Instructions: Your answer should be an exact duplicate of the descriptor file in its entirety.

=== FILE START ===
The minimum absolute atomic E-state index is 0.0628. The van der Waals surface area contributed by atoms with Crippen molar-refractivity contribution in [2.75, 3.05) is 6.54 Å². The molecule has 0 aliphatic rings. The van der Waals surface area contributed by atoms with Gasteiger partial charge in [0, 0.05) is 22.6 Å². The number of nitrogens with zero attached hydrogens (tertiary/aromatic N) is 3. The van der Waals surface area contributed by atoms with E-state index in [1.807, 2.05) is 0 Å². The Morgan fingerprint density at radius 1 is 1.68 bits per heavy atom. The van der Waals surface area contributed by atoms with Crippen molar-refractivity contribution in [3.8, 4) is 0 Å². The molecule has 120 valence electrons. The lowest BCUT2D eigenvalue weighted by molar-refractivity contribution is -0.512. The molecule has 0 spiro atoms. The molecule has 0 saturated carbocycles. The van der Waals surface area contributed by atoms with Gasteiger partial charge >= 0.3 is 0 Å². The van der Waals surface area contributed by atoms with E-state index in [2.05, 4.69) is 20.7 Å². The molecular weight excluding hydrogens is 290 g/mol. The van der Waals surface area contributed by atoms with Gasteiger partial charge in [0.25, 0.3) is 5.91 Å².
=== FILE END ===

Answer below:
The minimum absolute atomic E-state index is 0.0628. The van der Waals surface area contributed by atoms with Crippen molar-refractivity contribution in [2.75, 3.05) is 6.54 Å². The molecule has 0 aliphatic rings. The van der Waals surface area contributed by atoms with Gasteiger partial charge in [0, 0.05) is 22.6 Å². The number of nitrogens with zero attached hydrogens (tertiary/aromatic N) is 3. The van der Waals surface area contributed by atoms with E-state index in [1.807, 2.05) is 0 Å². The Morgan fingerprint density at radius 1 is 1.68 bits per heavy atom. The van der Waals surface area contributed by atoms with Crippen molar-refractivity contribution in [3.8, 4) is 0 Å². The molecule has 120 valence electrons. The lowest BCUT2D eigenvalue weighted by molar-refractivity contribution is -0.512. The molecule has 0 spiro atoms. The molecule has 0 saturated carbocycles. The van der Waals surface area contributed by atoms with Gasteiger partial charge >= 0.3 is 0 Å². The van der Waals surface area contributed by atoms with E-state index in [2.05, 4.69) is 20.7 Å². The molecular weight excluding hydrogens is 290 g/mol. The van der Waals surface area contributed by atoms with Gasteiger partial charge in [0.25, 0.3) is 5.91 Å².